When that choice is applied, say, while the user is in "en_US.UTF-8" session then the following user's configuration gets set.
~/xinput.d/en_US -> -> /etc/X11/xinit/xinput.d/scim-bridge
That is, it sets only for the specific locale in which the enabling choice was made. The /etc/X11/xinit/xinput.d/scim-bridge file consists of scripts to set GTK_IM_MODULE to "scim-bridge" if "scim-bridge-client-gtk" is installed and if not, to "xim". Similarly for QT_IM_MODULE depending on whether "scim-bridge-client-qt" is installed or not. And on logout and login, SCIM would be working for that specific locale with those settings. Thus an user having no knowledge on how this has been effected, then following the guide step 5 in http://sinhala.sourceforge.net/
may not be conscious of the actuality that he is continuing to use SCIM with scim-bridge configuration settings whereas the intentions behind the Sinhala enabler is to use with scim protocols.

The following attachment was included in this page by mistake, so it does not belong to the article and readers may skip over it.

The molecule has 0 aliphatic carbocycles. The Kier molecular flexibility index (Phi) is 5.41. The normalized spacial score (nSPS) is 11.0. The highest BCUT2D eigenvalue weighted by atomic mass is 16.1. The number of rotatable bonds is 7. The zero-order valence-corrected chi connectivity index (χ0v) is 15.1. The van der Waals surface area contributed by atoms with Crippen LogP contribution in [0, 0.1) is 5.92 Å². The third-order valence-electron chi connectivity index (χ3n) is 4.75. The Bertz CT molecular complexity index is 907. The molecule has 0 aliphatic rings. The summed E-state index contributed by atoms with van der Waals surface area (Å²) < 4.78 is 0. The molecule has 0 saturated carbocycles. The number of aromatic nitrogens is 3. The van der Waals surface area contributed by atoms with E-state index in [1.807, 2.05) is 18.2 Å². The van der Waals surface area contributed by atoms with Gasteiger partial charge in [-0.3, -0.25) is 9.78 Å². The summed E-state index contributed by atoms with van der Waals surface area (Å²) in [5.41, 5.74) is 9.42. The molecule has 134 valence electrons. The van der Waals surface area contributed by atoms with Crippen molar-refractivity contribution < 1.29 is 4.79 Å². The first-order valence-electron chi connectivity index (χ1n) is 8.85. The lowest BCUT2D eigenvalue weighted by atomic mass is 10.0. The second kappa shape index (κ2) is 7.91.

Perhaps the Sinhala enabler guide has to include an additional advisory to first remove all existing user's configurations (i.e., rm ~/.xinput.d/ ) and then set with "im-switch -z all_ALL -s scim-immodule" .
Checking on the reverse order of first setting user's all_ALL to scim-immodule file and then enabling / disabling the choice for Input Method in Language selector I found the following:
1. Starting without any user's configurations (i.e., ~/.xinput.d/ directory being empty) then using terminal command "im-switch -z all_ALL -s scim-immodule" followed by logout and re-login (all in en_US.UTF-8 locale) , I find that the choice for Input Method in Language Selector is ticked right. The ~/.xinput.d/ directory has only the following link: